II Corinthians 4
I think it’s very interesting that Paul feels the need to explicitly deny tampering with God’s word (verse 2). What is it that people were accusing him of?
For what we proclaim is not ourselves, but Jesus Christ as Lord, with ourselves as your servants for Jesus’ sake. … But we have this treasure in jars of clay, to show that the surpassing power belongs to God and not to us.
II Corinthians 4:5, 7
God is perfectly glorified in our weaknesses. Whatever I do well is not from me but from God.
II Corinthians 5
Whatever we have in this life can be destroyed, and still we have “a building from God,” a true home, more than we could ever need or want (verse 1). The Spirit is the guarantee of our salvation, of the idea that Christ will return for us — his people.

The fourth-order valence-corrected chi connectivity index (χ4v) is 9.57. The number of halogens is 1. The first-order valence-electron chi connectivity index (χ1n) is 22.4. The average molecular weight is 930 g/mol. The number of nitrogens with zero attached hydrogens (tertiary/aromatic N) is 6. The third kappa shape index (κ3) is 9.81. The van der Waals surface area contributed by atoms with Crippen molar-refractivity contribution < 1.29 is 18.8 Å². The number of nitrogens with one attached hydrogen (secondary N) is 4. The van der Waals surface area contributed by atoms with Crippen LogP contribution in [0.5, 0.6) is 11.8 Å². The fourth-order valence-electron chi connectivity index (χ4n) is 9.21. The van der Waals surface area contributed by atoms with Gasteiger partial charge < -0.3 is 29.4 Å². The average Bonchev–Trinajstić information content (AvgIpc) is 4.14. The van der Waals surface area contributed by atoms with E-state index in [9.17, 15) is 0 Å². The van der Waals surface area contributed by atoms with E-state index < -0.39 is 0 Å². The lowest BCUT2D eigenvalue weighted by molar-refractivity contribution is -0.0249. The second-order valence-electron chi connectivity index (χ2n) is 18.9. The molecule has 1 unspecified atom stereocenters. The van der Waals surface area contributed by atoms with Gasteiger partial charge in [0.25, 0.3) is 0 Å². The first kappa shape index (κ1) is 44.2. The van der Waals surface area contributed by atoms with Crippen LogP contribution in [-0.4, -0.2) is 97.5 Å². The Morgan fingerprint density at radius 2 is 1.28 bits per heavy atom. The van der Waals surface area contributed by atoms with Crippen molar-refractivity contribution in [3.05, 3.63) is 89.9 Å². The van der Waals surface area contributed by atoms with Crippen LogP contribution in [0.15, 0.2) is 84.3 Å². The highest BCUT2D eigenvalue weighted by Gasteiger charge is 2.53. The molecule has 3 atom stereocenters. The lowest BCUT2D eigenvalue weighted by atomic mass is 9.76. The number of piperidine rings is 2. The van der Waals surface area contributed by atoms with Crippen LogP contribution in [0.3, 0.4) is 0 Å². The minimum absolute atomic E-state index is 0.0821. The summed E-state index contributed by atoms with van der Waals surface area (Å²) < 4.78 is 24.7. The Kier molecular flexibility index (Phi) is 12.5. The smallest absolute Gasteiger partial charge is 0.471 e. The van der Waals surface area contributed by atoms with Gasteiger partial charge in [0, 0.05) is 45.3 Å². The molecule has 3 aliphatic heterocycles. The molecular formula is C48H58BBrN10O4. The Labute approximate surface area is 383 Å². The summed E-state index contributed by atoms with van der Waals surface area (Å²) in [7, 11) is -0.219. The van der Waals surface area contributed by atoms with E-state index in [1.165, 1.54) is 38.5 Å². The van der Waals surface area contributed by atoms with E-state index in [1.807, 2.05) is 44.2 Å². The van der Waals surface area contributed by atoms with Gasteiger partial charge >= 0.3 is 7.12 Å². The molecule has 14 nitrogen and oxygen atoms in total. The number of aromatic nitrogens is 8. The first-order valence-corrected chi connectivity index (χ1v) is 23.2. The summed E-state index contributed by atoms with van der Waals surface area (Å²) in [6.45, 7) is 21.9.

Being a new creation (verse 17) means we no longer regard one another according to the flesh (verse 16). We have the ministry of reconciliation, because we have been reconciled to God.
II Corinthians 6:1-2
…Now is the day of salvation.
II Corinthians 6:2
How blessed we are to have the book of the law, and all the rest of scripture, at our every beck and call, in our libraries, on our mobile devices. Ezra, Nehemiah, and the people of Judah returning to Jerusalem from Babylon and Persia felt themselves blessed to hear the book of the law read one time. They worshipped the LORD to hear His word, and they rejoice to understand it (verse 12). How often do I truly worship the LORD when I read his word? How often do I worship my own knowledge and understanding instead? And how often does that understanding cause me to rejoice? Doesn’t that understanding and knowledge come from God, even if I claim it as my own? Rejoice! I have the Spirit with me, giving me His understanding.
Can you imagine the feast of booths? Everyone in Jerusalem shunning their house and living in a makeshift lean-to on the roof, or in the square? Wonderful!